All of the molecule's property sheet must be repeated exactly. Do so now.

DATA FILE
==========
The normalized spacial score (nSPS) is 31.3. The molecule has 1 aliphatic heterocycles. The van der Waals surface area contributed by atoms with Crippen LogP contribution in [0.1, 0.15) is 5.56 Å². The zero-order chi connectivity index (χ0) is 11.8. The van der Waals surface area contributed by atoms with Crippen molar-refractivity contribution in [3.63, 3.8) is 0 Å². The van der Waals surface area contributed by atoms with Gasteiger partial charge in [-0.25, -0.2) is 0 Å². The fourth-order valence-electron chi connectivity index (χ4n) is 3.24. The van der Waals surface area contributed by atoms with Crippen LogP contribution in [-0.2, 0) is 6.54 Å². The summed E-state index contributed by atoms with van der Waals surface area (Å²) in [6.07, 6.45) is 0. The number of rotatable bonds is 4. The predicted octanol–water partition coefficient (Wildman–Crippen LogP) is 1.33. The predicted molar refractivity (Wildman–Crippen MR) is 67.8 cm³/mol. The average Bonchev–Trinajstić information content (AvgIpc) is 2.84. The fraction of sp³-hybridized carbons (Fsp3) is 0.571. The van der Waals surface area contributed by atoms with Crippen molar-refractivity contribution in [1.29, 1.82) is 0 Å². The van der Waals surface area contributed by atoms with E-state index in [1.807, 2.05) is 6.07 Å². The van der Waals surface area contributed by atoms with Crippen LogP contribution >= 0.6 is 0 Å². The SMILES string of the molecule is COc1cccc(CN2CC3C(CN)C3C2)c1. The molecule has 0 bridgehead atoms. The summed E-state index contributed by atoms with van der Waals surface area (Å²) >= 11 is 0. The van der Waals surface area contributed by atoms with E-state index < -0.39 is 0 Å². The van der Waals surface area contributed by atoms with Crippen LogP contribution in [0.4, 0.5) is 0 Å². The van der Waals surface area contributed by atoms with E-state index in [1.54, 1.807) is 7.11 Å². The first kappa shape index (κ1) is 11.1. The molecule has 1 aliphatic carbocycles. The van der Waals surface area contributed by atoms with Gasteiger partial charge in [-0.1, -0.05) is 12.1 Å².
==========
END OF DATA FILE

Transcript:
The normalized spacial score (nSPS) is 31.3. The molecule has 1 aliphatic heterocycles. The van der Waals surface area contributed by atoms with Crippen LogP contribution in [0.1, 0.15) is 5.56 Å². The zero-order chi connectivity index (χ0) is 11.8. The van der Waals surface area contributed by atoms with Crippen molar-refractivity contribution in [3.63, 3.8) is 0 Å². The van der Waals surface area contributed by atoms with Gasteiger partial charge in [-0.25, -0.2) is 0 Å². The fourth-order valence-electron chi connectivity index (χ4n) is 3.24. The van der Waals surface area contributed by atoms with Crippen LogP contribution in [-0.2, 0) is 6.54 Å². The summed E-state index contributed by atoms with van der Waals surface area (Å²) in [6.07, 6.45) is 0. The number of rotatable bonds is 4. The predicted octanol–water partition coefficient (Wildman–Crippen LogP) is 1.33. The predicted molar refractivity (Wildman–Crippen MR) is 67.8 cm³/mol. The average Bonchev–Trinajstić information content (AvgIpc) is 2.84. The fraction of sp³-hybridized carbons (Fsp3) is 0.571. The van der Waals surface area contributed by atoms with Crippen molar-refractivity contribution in [1.29, 1.82) is 0 Å². The van der Waals surface area contributed by atoms with E-state index in [1.807, 2.05) is 6.07 Å². The van der Waals surface area contributed by atoms with Crippen LogP contribution >= 0.6 is 0 Å². The SMILES string of the molecule is COc1cccc(CN2CC3C(CN)C3C2)c1. The molecule has 0 bridgehead atoms. The summed E-state index contributed by atoms with van der Waals surface area (Å²) >= 11 is 0. The van der Waals surface area contributed by atoms with E-state index < -0.39 is 0 Å². The van der Waals surface area contributed by atoms with Crippen LogP contribution in [0.4, 0.5) is 0 Å². The van der Waals surface area contributed by atoms with E-state index in [1.54, 1.807) is 7.11 Å². The first kappa shape index (κ1) is 11.1. The molecule has 1 aliphatic carbocycles. The van der Waals surface area contributed by atoms with Gasteiger partial charge in [-0.1, -0.05) is 12.1 Å².